The NBJC Blog

WHAT IS AT STAKE: The Black Vote for Gay Marriage

The National Black Justice Coalition (NBJC), the nation’s leading Black lesbian, gay, bisexual, and transgender (LGBT) civil rights organization, has been a proud supporter of the Maryland Marriage Campaign working actively to win the freedom to marry in the Free State.

NBJC organized a strategic conversation about marriage equality at Mt. Ennon Baptist Church with local faith leaders and elected officials such as Pastor Delman Coates, Pastor Christine Wiley and Montgomery County (MD) Councilmember Valerie Ervin and worked closely with Promised Land Film to capture the moment for an upcoming documentary, The New Black.  Produced by Yoruba Richen, The New Black documentary uncovers the complicated and often combative histories of the African American and LGBT civil rights movements. NBJC Emerging Leaders Rodney Nickens and Samantha Master as well as Marylanders for Marriage Equality Campaign staffers Karess Taylor-Hughes and Melanie Carr also filmed a scene for the documentary discussing why marriage equality is important to young people.

This collaboration with Promised Land Film began in 2010, which led to the production of Black Love, a series of NBJC-commissioned docu-shorts celebrating the uplifting stories of Black gay and lesbian couples who have courageously stood on the front lines of the fight for marriage equality in Washington, DC. Black Love laid the foundation for The Black Vote for Gay Marriage, a segment of Richen’s feature-length documentary, which is profiled in The New York Times this week.

As a component of NBJC’s faith outreach, the organization hosted a workshop entitled "We Shall Not Be Moved" during the 3rd annual OUT on the Hill Black LGBT Leadership Summit discussing the role of faith in the fight for Black LGBT equality with a focus on the Maryland marriage equality battle. NBJC is also a lead organization of the NoWedge 2012 campaign, a coalition of Black faith and social justice leaders working to combat “divide and conquer” strategies that manipulate religious sensibilities, and Black and Hispanic cultural identities to make marriage equality a defining wedge issue.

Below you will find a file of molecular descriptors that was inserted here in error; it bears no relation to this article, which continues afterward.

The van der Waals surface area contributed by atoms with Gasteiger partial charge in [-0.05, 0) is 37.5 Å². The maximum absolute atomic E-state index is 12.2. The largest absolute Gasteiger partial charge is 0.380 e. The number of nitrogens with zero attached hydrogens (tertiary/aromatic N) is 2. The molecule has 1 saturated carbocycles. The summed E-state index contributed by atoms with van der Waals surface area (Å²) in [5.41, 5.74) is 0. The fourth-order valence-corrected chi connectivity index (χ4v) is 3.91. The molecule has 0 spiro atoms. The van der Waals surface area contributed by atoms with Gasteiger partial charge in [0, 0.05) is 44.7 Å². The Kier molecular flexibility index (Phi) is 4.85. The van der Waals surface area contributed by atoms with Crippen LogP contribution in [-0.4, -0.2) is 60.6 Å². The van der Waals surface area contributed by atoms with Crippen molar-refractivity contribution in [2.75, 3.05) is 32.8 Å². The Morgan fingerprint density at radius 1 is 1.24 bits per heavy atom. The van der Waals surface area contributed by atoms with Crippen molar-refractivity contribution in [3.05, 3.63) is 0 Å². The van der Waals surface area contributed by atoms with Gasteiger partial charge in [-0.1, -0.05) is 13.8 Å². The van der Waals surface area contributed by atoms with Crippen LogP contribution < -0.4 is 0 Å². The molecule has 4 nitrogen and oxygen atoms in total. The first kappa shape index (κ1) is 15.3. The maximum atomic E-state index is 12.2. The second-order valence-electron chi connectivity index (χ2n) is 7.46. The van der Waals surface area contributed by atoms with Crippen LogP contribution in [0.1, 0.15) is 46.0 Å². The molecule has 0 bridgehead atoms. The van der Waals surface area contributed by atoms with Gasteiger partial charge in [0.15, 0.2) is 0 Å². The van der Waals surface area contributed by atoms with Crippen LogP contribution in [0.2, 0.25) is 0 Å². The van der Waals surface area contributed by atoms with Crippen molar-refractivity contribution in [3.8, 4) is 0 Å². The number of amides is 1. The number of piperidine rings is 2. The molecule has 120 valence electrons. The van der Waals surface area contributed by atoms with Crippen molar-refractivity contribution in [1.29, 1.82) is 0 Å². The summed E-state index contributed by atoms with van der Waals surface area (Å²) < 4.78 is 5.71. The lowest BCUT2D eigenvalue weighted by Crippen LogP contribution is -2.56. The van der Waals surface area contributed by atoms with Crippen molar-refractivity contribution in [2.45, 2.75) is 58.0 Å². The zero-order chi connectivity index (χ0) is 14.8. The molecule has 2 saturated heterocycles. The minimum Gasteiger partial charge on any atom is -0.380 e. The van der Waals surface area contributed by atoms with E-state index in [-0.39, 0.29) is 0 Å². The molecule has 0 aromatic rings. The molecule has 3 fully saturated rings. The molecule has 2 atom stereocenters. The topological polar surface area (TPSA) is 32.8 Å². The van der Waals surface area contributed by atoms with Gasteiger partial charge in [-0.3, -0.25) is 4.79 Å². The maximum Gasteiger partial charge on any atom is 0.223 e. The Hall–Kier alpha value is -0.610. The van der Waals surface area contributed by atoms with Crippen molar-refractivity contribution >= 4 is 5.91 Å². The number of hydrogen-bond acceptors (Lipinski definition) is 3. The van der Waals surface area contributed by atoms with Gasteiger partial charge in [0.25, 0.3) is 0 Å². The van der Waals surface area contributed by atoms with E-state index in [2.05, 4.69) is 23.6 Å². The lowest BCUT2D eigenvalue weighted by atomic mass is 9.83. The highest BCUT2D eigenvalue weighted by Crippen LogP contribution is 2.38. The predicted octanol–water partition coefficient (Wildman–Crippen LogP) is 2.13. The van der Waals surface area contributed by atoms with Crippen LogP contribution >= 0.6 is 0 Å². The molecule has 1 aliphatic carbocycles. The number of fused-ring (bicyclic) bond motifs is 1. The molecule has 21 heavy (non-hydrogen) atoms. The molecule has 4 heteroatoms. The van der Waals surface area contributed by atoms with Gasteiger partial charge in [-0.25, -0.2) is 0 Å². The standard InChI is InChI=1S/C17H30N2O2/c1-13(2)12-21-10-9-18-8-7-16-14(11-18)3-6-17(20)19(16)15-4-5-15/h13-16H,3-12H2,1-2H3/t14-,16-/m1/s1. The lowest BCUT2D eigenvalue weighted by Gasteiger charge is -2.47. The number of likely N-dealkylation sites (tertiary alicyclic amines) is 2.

NBJC hasn’t stopped there. The NBJC team will be volunteering on the ground in Prince George’s County on Election Day encouraging registered voters to make their way to the polls, and more importantly, make an informed decision that will protect and benefit Black families. A vote for Question 6 is a vote for equality and fairness. A vote for Question 6 is a vote to strengthen Black families.

If you support fairness and equality, sign up to volunteer with NBJC. Email NBJC Policy and Networks Associate Rodney Nickens at rnickens@nbjc.org.